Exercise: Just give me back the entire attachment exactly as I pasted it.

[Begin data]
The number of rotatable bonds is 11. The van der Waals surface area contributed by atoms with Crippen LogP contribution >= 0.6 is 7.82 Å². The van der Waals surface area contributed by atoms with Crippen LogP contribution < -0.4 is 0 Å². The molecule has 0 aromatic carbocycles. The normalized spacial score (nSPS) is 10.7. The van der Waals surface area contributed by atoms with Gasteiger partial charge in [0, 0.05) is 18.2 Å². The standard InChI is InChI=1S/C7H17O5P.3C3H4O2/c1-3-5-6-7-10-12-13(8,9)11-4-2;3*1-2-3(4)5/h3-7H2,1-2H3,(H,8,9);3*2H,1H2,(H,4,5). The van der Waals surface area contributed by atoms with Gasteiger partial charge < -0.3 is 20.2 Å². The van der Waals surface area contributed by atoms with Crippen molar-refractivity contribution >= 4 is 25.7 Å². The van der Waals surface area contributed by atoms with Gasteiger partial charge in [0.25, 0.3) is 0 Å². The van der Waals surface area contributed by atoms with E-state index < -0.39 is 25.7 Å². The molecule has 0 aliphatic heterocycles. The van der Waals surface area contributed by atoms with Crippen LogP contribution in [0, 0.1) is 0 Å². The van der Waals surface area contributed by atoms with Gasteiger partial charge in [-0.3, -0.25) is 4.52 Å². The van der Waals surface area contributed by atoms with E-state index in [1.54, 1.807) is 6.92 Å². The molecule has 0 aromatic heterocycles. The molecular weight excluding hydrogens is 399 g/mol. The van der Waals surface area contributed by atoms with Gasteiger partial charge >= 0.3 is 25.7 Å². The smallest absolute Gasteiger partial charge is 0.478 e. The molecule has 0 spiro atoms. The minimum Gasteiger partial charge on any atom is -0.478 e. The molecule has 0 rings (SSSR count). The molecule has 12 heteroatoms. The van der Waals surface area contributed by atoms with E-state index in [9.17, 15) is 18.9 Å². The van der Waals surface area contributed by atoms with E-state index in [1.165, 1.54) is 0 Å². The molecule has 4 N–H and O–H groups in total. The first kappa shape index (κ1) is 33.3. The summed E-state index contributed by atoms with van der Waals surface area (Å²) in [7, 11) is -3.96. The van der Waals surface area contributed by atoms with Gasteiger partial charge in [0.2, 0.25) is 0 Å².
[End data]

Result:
The number of rotatable bonds is 11. The van der Waals surface area contributed by atoms with Crippen LogP contribution >= 0.6 is 7.82 Å². The van der Waals surface area contributed by atoms with Crippen LogP contribution < -0.4 is 0 Å². The molecule has 0 aromatic carbocycles. The normalized spacial score (nSPS) is 10.7. The van der Waals surface area contributed by atoms with Gasteiger partial charge in [0, 0.05) is 18.2 Å². The standard InChI is InChI=1S/C7H17O5P.3C3H4O2/c1-3-5-6-7-10-12-13(8,9)11-4-2;3*1-2-3(4)5/h3-7H2,1-2H3,(H,8,9);3*2H,1H2,(H,4,5). The van der Waals surface area contributed by atoms with Gasteiger partial charge < -0.3 is 20.2 Å². The van der Waals surface area contributed by atoms with Crippen molar-refractivity contribution >= 4 is 25.7 Å². The van der Waals surface area contributed by atoms with Gasteiger partial charge in [0.25, 0.3) is 0 Å². The van der Waals surface area contributed by atoms with E-state index < -0.39 is 25.7 Å². The molecule has 0 aliphatic heterocycles. The van der Waals surface area contributed by atoms with Crippen LogP contribution in [0, 0.1) is 0 Å². The van der Waals surface area contributed by atoms with Gasteiger partial charge in [-0.3, -0.25) is 4.52 Å². The van der Waals surface area contributed by atoms with E-state index in [1.54, 1.807) is 6.92 Å². The molecule has 0 aromatic heterocycles. The molecular weight excluding hydrogens is 399 g/mol. The van der Waals surface area contributed by atoms with Gasteiger partial charge >= 0.3 is 25.7 Å². The smallest absolute Gasteiger partial charge is 0.478 e. The molecule has 0 spiro atoms. The minimum Gasteiger partial charge on any atom is -0.478 e. The molecule has 0 rings (SSSR count). The molecule has 12 heteroatoms. The van der Waals surface area contributed by atoms with E-state index in [9.17, 15) is 18.9 Å². The van der Waals surface area contributed by atoms with E-state index in [1.165, 1.54) is 0 Å². The molecule has 4 N–H and O–H groups in total. The first kappa shape index (κ1) is 33.3. The summed E-state index contributed by atoms with van der Waals surface area (Å²) in [7, 11) is -3.96. The van der Waals surface area contributed by atoms with Gasteiger partial charge in [0.2, 0.25) is 0 Å².